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SF to study plan for charging access to crooked Lombard Street

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Cars move down Lombard Street in San Francisco, Calif., May 20, 2014. (Mike Koozmin/2014 S.F. Examiner)

A transportation board voted unanimously Tuesday to approve a study of a proposal to charge for vehicle access to San Francisco’s crookedest street, Lombard Street.

That sets The City on the legislative path to study — and perhaps eventually approve — a charge for cars to enter the popular tourist attraction.

But the approval took some twists and turns before the vote, as Board of Supervisors President London Breed, also a San Francisco County Transportation Authority board member, took the plan and its authors,to task.

Tourists are increasingly the victims of crimes in tourist areas all over The City, Breed said, and that’s something she didn’t see addressed in the plan.

“When they come here and they visit the crooked streets, when they visit Twin Peaks, when they visit the Painted Ladies, [they experience crime],” she told fellow SFCTA board members, who are all also supervisors.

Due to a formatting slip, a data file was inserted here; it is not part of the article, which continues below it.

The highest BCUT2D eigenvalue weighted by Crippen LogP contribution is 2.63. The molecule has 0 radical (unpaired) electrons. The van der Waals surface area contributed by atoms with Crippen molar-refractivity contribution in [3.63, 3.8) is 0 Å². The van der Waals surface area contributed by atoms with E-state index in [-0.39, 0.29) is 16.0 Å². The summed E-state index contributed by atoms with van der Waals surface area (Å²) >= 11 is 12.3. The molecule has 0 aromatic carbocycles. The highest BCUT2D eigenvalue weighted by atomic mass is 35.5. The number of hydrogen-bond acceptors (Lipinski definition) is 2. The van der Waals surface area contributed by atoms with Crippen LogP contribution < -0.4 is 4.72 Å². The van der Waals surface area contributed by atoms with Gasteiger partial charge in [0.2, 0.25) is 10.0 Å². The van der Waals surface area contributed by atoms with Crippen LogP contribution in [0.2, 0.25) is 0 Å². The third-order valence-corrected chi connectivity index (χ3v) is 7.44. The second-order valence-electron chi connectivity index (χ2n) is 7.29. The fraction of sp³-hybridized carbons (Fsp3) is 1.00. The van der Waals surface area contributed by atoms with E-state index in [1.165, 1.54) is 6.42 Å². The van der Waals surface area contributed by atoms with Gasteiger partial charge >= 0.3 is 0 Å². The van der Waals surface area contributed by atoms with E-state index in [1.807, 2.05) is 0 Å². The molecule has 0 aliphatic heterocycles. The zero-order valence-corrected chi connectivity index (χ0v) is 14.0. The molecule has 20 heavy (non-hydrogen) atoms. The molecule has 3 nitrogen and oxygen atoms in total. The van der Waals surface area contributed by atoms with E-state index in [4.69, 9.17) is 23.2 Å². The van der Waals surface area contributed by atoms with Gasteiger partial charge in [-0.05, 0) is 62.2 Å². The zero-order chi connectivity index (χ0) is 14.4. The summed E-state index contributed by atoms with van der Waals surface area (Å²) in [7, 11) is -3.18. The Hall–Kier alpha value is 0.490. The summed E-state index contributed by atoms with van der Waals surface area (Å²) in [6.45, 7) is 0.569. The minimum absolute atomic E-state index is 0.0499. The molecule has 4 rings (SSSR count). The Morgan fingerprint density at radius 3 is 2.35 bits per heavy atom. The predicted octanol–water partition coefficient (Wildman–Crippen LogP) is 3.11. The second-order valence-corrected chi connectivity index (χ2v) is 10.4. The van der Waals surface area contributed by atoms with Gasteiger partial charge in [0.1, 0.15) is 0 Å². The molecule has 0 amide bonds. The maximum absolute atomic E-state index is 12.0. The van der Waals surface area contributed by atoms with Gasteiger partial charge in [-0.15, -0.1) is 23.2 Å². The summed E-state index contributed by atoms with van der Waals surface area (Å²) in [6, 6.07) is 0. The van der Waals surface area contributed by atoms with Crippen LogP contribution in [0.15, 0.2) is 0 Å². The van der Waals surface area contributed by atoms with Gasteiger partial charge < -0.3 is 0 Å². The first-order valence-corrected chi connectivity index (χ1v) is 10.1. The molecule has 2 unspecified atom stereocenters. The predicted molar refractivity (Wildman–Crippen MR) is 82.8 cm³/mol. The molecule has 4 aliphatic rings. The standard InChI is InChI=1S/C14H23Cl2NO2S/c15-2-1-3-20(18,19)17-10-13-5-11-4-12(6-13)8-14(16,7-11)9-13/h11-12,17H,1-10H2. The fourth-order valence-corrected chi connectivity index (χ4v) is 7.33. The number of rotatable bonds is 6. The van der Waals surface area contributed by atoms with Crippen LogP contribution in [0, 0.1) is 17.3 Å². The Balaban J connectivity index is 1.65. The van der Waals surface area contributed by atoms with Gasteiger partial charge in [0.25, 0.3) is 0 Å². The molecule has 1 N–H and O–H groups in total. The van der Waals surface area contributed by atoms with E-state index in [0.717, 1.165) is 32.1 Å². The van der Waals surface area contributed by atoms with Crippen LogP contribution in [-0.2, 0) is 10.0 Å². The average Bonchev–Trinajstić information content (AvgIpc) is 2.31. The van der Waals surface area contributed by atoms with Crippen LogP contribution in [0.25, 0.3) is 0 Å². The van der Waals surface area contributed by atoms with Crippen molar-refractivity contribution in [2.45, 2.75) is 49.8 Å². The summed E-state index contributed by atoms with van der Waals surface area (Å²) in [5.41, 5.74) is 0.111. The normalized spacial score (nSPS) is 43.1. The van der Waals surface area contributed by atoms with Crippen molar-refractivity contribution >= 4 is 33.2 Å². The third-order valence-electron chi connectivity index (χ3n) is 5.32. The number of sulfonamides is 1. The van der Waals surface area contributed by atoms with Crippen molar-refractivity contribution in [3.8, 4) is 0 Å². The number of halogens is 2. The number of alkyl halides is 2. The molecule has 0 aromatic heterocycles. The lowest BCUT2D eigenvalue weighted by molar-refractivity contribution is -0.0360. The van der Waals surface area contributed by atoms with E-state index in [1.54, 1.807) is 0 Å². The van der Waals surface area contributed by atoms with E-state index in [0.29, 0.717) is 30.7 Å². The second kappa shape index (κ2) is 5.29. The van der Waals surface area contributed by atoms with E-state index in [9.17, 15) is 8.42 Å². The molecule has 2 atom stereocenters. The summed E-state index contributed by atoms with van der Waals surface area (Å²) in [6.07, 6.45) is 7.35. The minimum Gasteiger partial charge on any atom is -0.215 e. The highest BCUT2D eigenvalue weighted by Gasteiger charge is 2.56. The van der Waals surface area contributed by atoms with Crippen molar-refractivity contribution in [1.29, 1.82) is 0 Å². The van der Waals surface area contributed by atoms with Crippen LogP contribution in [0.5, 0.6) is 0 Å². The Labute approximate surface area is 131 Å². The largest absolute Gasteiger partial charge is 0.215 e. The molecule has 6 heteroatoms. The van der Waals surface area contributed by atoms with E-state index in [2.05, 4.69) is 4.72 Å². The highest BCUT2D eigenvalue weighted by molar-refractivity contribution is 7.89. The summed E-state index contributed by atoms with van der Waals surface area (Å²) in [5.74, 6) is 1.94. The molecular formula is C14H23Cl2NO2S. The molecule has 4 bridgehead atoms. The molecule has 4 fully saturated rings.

“I personally don’t believe a charge is going to change that,” she said.

SEE RELATED: SF to consider charging money to drive on ‘crookedest street’

Supervisor Mark Farrell, whose district includes the Marina and Russian Hill neighborhoods, is the main author and backer of the plan to charge on Lombard Street, which he said is meant to reduce traffic congestion.

Charging for use of Lombard Street and implementing a reserve system may ease traffic woes for neighbors and tourists alike, he and the SFCTA have said.

Despite Breed’s concern that charging for access to Lombard Street may not impact crime, Farrell defended the proposal Tuesday.

“I’ve been asking for more [police] officers for years, and Captain (David) Lazar is amazing, but you know what, this isn’t a high priority when there’s violent crime,” Farrell said. “We have to accept that.”

The vote before the SFCTA commission Tuesday, he said, “is committing to studying the issue. We’re not getting to pricing now.”

Ultimately the SFCTA amended language in the legislation to remove the word “implementation,” which Breed said may imply that this program could start soon.

Nonetheless, the board voted unanimously to approve the study of the Lombard Street proposal.

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